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The Basics, Part 3 – Forage

(Post by Jason) In my last post I wrote a little bit about forages with a focus on forages growing on pastures. Today my focus is forages with more of an emphasis on hay. For my first two posts on this series of the basics you can follow these links:

I have already mentioned more than once that I think it’s imperative for most horses in most situations to have ready access to forages, preferably 24/7. Horses spend hours and hours every day grazing so ideally these forages will be growing in big pastures. Horses in groups on pasture spend most of their time in low impact movement in search of the perfect bite. However most horses don’t spend their lives grazing in big pastures, and even those that do often can’t graze for a portion of the year. When horses can’t graze on pasture it’s up to us to provide forage of adequate quality, usually but not always hay, for them to graze on. I have a few thoughts on this topic too.

The type, amount and quality of hay you choose to feed should be determined by what sort of horse you’re feeding. The goal in all cases is to keep forage in front of your horse as close to 24/7 as possible so that it can eat a whole bunch of small forage meals at will much as it would do when grazing. Keeping the caecum and hindgut full of forage pays a lot of dividends but perhaps the biggest one is that forage helps regulate stomach acid production (preventing stomach ulcers) and all the potential malaise from hindgut acidosis that can come from over production of stomach acid. Hindgut acidosis CAN lead to laminitis, colonic ulcers, and colic. Another side note here is that stomach ulcers and hindgut ulcers require different treatment. Everyone thinks of omeprazole for ulcers (GastroGard, UlcerGard), but this only treats stomach ulcers, NOT hindgut ulcers. In fact some research is indicating that treating for stomach ulcers with omeprazole can exacerbate hindgut ulcers in some horses. Back to forage . . .

If we’re not going to regulate the quantity of forage in front of a horse then we’ll definitely need to regulate the quality of forage on offer. Generally speaking the highest quality hay needs to go to growing foals, nursing mares, and horses (particularly hard keepers) in intense work.  Conversely the lowest quality hay should be reserved for easy keepers who aren’t in work and who are mostly sedentary.  I will add here that most horse owners I have assisted on nutritional workups do not understand the definitions of mild, moderate, hard and intense work, and often overestimate their horse’s workload.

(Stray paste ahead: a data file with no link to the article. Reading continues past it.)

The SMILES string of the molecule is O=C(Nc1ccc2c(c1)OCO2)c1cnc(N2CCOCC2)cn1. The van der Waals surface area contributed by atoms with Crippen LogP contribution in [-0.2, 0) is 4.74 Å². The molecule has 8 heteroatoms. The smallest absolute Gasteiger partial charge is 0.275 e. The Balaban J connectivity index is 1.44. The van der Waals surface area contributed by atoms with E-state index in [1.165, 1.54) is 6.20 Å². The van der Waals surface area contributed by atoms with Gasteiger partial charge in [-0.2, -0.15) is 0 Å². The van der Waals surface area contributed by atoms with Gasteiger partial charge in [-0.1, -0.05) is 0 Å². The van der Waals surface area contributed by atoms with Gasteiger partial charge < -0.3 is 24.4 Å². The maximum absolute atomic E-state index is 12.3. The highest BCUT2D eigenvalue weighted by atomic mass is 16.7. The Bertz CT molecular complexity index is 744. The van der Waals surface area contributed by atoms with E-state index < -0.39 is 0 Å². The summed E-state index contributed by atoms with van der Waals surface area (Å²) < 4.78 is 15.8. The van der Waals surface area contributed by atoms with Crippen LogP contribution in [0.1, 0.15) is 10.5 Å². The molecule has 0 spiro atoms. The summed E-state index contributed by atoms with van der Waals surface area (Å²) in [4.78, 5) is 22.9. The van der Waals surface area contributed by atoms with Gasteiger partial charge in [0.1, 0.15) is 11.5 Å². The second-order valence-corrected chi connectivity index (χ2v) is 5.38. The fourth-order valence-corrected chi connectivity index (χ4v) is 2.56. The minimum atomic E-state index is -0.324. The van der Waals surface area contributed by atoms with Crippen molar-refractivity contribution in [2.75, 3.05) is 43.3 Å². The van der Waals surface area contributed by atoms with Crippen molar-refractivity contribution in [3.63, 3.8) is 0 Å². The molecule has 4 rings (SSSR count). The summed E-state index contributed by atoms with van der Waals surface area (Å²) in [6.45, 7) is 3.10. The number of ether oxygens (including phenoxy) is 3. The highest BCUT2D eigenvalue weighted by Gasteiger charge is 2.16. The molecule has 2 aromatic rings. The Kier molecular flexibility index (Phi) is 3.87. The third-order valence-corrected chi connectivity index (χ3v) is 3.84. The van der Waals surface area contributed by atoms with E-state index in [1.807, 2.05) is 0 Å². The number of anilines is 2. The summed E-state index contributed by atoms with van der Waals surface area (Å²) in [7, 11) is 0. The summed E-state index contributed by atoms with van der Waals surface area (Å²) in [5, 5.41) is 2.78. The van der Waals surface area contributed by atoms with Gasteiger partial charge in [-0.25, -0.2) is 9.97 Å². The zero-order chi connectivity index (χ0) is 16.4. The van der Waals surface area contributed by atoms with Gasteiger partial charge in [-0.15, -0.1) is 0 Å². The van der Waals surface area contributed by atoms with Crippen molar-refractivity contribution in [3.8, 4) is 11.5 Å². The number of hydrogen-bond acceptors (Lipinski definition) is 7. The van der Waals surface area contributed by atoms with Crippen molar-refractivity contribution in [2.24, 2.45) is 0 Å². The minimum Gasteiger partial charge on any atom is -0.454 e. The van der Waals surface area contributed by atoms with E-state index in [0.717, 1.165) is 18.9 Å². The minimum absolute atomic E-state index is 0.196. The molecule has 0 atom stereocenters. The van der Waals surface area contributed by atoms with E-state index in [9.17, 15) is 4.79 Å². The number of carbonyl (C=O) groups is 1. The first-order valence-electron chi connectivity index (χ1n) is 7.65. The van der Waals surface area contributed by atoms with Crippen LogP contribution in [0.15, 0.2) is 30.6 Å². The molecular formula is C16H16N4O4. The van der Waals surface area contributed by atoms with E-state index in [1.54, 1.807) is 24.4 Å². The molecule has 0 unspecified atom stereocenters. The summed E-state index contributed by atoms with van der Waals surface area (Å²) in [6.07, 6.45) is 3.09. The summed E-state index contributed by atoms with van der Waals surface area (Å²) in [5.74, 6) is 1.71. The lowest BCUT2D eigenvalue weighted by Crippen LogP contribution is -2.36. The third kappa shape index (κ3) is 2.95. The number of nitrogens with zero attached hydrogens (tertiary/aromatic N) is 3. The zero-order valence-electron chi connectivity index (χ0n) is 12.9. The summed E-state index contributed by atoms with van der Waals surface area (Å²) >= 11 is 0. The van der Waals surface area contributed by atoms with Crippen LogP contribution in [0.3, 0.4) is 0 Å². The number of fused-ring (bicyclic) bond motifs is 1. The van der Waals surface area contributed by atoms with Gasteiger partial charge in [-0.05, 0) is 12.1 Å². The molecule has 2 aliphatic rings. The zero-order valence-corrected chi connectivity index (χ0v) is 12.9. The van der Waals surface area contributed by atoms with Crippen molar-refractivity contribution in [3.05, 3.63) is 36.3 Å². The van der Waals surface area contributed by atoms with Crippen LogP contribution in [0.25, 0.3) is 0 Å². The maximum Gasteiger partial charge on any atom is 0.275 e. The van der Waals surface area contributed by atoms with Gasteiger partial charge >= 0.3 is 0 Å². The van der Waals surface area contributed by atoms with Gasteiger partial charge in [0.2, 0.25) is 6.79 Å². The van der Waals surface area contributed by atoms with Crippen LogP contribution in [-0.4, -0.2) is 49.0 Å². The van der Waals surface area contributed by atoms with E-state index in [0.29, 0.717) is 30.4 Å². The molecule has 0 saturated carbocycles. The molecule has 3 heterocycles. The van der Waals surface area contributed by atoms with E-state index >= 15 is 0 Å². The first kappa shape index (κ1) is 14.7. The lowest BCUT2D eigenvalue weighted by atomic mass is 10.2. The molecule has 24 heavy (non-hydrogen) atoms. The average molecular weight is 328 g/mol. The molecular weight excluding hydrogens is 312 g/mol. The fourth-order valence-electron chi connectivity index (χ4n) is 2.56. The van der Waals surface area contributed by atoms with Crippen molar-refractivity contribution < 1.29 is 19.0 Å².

When I differentiate with regards to quality I am not referring to colour or dust levels or mold levels. ALL horse hay needs to be clean, bright and dry regardless of who is getting it. Rather, I am talking about energy levels (starches and sugars in most forages), fibre levels (this determines the rate and degree of nutrient digestibility), and to a lesser degree protein levels. In order to determine these levels with any degree of accuracy one needs to get in the habit of submitting hay tests. The goal when testing hay is to submit a snapshot of what your horse is eating right now and/or what he will be eating in the future. The best way to sample hay is to borrow a core sampler from your local feed store and drill into several bales that are currently (or will soon be) getting fed to your horse(s). I’ll talk more about how to core sample hay and pasture and how to interpret results in my next post.

Silver and Asterik

George and Lofty

Duesy and  Havana

Missy and Dawn

Flyer and Moses

Sam and Lighty

Sport and Bruno

Donneur and Lofty

Cocomo and Asterik

Gibson and Flyer

Sabrina and Sparky

Lighty and Johnny

Quigly and Sam

Baby and Trigger

Ricardo and Levendi

Convey and Chance

Cody and Art playing (Bruno watching)

Maggie and Penny

Charlotte and Dolly

Gus, Romeo and Lotus

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